Magazine article Washington Report on Middle East Affairs

House Resolution Seems to "Demand" Blockade of Iran

Magazine article Washington Report on Middle East Affairs

House Resolution Seems to "Demand" Blockade of Iran

Article excerpt

On May 22, Reps. Gary Ackerman (D-NY) and Mike Pence (R-IN) introduced H.Con.Res.362, with the relatively mild title of expressing the sense of Congress regarding the "threat posed to international peace, stability in the Middle East, and the vital national security interests of the U.S. by Iran's pursuit of nuclear weapons and regional hegemony." However, the resolution's four "resolved" clauses go well beyond "expressing concern." The first declares that preventing Iran from developing nuclear weapons is vital to U.S. security interests. The second urges the president to impose sanctions on Iran's central bank, international banks that continue to do business with sanctioned Iranian banks, energy companies investing $20 million or more in Iran's energy sector in any year since 1996, and all companies doing business with Iran's Revolutionary Guard. Clause four urges the president to lead a diplomatic effort to support the governments in the region against Iranian efforts at hegemony.

If those three clauses weren't enough to create friction with our friends and allies and unite the Iranian people behind their most hawkish leaders, resolved clause three would seem to guarantee it. It "demands" that the president initiate an international effort to increase economic, political and diplomatic pressure on Iran to "suspend its nuclear enrichment activities by, inter alia, prohibiting the export to Iran of all refined petroleum products; imposing stringent inspection requirements on all persons, vehicles, ships, planes, trains, and cargo entering or departing Iran; and prohibiting the international movement" of Iranian officials.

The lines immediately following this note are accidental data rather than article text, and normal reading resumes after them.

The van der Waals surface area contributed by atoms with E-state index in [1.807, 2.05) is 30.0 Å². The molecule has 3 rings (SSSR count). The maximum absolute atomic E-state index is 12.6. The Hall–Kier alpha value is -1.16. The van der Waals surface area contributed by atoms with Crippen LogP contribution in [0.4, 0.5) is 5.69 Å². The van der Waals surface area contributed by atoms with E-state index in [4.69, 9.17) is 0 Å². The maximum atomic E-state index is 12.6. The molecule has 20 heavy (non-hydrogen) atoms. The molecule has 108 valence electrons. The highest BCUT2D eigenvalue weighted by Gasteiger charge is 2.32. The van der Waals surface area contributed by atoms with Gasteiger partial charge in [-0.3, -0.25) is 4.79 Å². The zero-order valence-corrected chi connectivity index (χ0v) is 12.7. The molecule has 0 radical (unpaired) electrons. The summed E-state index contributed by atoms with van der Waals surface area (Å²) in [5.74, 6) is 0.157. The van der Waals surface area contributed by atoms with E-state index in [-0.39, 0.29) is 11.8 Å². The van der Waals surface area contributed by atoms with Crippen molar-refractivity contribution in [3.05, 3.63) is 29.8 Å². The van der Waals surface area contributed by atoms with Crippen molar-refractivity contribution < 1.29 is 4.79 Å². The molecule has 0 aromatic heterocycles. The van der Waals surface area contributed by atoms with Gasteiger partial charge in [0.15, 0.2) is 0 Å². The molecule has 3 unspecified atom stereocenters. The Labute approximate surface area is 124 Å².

After many groups pointed out that clause three could only be enforced by the imposition of a total land, sea, and air blockade of Iran-an act of war-Ackerman and Pence circulated a letter to their colleagues saying that "these assertions are absolutely false and, frankly, utter nonsense." (Perhaps Ackerman and Pence have a different definition of the word "all" than most people do.) They argue that the resolution clearly says that "meeting the challenge from Iran must be done using all appropriate political, diplomatic, and economic levers," and pointed out that the resolution says elsewhere that "nothing in this resolution shall be construed as an authorization of the use of force against Iran." (This is not in the resolved clauses, but is the 21st "whereas" clause.)

Perhaps not coincidentally, AIPAC's annual conference was held in Washington June 2 at 4, and one of the main items on the Israel lobby's agenda was to generate congressional support for H.Con.Res.362 and its Senate counterpart, S.Res.580. As a result, by mid-July H.Con.Res.362 had amassed 248 co-sponsors.

The resolution's four "resolved" clauses go well beyond "expressing concern."

S.Res.580, introduced by Sen. Evan Bayh (D-IN) on June 2, is a bit more moderate. Its first two resolved clauses are the same as those of H.Con.Res.362. Instead of calling for a blockade, however, clause three only "demands" that the president lead an international effort to increase pressure on Iran to suspend its nuclear enrichment activities "by, among other measures, banning the importation of refined petroleum products to Iran." The clause that "nothing in this resolution shall be construed to authorize the use of force against Iran" is resolved clause four. …

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